The better solution would be to offer Smith a short-term contract extension, even if it was only through the 2012 season.
When healthy, Smith is still one of the better 3-4 defensive ends in the league. The problem is staying healthy.
After plenty of rest, Smith should be ready to go for this season and has an up-and-coming Ziggy Hood who will be able to takeover some, if not a majority, of the snaps from Smith.
Less in-game reps should help preserve Smith’s health throughout the season and extend his career.
Pittsburgh likes to rotate their defensive linemen, and with Smith and Hood on the left side, along with Brett Keisel and Cameron Heyward on the right, the Steelers would have the deepest, and most talented, set of defensive ends in the league.
The Steelers know they want to go out every week and stop the run, and as long as Smith can still do that, he should be a member of the team.
There were times last season where Lawrence Timmons looked like the best defender on the field. Though he slowed down, it was still a breakout season for Timmons and he should continue to improve.
In his second season as a starter, Timmons nearly doubled his career tackle total, finishing with 135 on the season, 96 solo.
As one of the most athletic linebackers in the league, Timmons ability to drop into coverage helped revive James Farrior’s career last season.
Timmons has the speed to run with just about any running back and tight end in the league, even some receivers.
Though this resulted in a decrease in his sack totals, falling from five in 2008 and seven in 2009 to only three last season.
If his progression continues, Timmons should be even better this season, and the Steelers would be wise to lock him up before his value explodes.
Though he would only be a restricted free agent after this season, Pittsburgh should strongly consider extending Mike Wallace’s contract.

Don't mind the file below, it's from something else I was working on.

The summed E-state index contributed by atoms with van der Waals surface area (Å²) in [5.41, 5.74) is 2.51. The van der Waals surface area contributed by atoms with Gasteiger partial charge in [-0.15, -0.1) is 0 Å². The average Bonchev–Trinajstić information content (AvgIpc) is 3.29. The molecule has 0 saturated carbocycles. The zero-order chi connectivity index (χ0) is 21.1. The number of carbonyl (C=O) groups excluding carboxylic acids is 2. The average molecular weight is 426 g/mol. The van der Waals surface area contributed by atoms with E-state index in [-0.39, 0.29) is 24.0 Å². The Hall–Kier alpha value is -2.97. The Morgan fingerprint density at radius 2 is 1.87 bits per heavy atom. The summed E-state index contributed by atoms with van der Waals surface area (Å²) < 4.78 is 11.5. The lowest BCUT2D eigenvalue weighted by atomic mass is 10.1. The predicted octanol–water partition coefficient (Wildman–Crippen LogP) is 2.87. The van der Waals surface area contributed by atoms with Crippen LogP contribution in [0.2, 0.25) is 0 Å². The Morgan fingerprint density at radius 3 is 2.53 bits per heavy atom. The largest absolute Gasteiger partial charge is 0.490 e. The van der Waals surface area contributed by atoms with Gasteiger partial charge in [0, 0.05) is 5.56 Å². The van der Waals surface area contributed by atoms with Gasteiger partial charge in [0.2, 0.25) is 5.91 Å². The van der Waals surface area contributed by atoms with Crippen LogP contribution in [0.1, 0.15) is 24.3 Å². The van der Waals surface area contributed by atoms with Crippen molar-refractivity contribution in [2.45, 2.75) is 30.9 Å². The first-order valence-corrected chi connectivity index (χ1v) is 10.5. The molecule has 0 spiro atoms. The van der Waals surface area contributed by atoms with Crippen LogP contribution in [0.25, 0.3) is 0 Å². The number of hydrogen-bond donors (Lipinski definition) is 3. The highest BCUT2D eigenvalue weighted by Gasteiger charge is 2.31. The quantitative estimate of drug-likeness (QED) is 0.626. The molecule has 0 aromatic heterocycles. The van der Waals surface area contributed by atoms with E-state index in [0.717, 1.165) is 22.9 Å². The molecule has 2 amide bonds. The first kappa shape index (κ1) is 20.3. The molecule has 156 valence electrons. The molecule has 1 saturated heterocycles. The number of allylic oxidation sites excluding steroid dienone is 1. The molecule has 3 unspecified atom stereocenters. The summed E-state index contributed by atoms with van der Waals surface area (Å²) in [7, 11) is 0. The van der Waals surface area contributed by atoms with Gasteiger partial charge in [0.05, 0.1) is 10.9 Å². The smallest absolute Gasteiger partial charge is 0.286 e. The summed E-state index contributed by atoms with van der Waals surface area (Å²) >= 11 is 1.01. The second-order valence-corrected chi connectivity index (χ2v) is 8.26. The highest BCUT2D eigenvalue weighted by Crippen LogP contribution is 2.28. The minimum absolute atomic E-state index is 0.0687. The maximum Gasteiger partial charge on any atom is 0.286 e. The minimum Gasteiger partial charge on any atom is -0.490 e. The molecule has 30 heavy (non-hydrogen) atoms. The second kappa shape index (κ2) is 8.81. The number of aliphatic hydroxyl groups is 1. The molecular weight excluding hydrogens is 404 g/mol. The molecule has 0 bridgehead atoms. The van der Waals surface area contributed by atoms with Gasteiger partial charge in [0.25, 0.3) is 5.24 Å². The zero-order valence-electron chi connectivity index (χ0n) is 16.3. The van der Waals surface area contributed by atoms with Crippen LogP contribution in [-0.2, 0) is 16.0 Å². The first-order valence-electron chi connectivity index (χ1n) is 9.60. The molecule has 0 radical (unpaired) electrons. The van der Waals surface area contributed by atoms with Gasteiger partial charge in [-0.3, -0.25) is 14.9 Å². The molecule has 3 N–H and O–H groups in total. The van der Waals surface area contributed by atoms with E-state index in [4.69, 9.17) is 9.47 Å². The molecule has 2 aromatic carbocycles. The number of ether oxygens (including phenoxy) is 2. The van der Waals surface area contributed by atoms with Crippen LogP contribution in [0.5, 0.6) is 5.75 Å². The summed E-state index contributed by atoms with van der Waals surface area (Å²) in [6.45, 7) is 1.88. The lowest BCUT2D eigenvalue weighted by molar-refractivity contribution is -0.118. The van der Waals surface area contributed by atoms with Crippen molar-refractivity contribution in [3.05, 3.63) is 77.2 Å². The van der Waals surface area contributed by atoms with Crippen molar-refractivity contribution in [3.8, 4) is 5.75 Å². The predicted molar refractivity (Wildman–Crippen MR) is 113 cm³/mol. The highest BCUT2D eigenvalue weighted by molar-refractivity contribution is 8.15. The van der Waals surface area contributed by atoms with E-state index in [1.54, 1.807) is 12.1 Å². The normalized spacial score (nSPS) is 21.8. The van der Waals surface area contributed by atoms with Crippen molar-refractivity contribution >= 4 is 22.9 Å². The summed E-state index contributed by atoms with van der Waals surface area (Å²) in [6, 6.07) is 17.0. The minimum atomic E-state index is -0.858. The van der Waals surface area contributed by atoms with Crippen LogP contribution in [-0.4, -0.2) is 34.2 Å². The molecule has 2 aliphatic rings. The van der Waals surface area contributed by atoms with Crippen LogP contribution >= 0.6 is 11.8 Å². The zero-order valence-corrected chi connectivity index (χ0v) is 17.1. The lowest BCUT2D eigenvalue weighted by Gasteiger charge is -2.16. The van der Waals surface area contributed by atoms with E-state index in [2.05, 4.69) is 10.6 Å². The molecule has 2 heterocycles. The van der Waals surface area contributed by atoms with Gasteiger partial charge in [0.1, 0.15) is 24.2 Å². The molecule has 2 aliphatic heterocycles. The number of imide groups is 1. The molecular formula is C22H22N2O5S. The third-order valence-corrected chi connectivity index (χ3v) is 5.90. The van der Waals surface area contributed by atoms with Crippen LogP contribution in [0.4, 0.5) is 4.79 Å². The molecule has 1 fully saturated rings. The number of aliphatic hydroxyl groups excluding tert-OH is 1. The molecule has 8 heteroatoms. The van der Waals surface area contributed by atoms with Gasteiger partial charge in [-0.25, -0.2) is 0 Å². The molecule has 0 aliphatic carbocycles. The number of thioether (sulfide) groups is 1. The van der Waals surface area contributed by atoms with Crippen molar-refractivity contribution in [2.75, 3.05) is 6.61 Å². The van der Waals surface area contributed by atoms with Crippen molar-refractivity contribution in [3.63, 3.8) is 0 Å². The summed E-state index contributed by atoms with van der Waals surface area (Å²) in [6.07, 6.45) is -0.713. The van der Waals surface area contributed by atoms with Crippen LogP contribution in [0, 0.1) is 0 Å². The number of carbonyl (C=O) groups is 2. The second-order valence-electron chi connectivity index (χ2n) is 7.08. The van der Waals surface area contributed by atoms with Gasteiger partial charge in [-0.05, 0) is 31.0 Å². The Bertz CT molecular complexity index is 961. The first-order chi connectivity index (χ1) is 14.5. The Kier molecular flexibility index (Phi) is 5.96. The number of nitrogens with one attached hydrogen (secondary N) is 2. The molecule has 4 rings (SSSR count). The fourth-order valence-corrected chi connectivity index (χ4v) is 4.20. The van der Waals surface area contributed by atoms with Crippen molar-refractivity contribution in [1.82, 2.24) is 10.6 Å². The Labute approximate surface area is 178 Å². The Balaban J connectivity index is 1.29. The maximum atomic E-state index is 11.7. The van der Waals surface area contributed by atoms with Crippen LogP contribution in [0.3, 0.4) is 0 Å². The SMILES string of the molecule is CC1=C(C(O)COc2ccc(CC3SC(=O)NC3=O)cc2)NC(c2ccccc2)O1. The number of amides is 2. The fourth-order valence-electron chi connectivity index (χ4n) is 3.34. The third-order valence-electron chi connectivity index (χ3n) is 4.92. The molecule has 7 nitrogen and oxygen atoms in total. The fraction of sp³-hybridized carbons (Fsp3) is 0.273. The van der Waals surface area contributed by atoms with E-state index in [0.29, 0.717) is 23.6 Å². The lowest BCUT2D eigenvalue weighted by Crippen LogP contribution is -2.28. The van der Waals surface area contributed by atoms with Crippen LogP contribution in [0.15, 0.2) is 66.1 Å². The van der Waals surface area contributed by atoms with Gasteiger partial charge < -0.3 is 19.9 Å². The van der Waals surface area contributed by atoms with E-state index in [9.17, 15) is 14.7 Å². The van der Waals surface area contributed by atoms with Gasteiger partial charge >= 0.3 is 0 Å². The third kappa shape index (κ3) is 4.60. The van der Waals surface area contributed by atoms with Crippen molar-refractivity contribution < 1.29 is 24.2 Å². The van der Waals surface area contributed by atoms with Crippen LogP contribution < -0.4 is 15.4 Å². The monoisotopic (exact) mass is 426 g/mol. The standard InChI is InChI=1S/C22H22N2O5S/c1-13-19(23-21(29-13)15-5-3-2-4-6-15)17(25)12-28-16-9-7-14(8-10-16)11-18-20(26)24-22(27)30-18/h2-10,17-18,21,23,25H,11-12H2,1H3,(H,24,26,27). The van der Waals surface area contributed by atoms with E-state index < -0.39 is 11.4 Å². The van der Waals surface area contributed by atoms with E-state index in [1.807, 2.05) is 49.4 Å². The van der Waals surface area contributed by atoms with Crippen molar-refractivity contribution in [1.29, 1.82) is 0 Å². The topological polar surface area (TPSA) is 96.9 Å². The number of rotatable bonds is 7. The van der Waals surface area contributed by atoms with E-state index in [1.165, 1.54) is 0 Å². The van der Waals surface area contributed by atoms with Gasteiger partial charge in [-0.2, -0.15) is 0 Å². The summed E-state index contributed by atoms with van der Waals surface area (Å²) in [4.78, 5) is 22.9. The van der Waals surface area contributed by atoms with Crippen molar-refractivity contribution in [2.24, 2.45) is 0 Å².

The Steelers do have time to work with Wallace, but he has done nothing but impress over his first two seasons, establishing himself as one of the best deep threats in the league.
As a rookie, Wallace averaged 19.4 yards per reception and was even better, averaging 21 yards on his 60 receptions.
Wallace expanded his game and began to show that he could do more than run deep on his way to a 10 touchdown reception season.
He figures to be the Steelers go-to big play receiver again this year, so his reception totals can be expected to go up.
Another big season will only increase Wallace’s value, and recent history has suggested that the Steelers do not have problems letting receivers leave town.
They let Plaxico Burress leave via free agency and traded Santonio Holmes after an accumulation of off-field issues.
As great as Wallace is, if he prices himself out of the Steelers range, they may let him walk as they value other positions more.
It would be in the Steelers best interest to get a deal worked out this year so Wallace does not price himself out of Pittsburgh.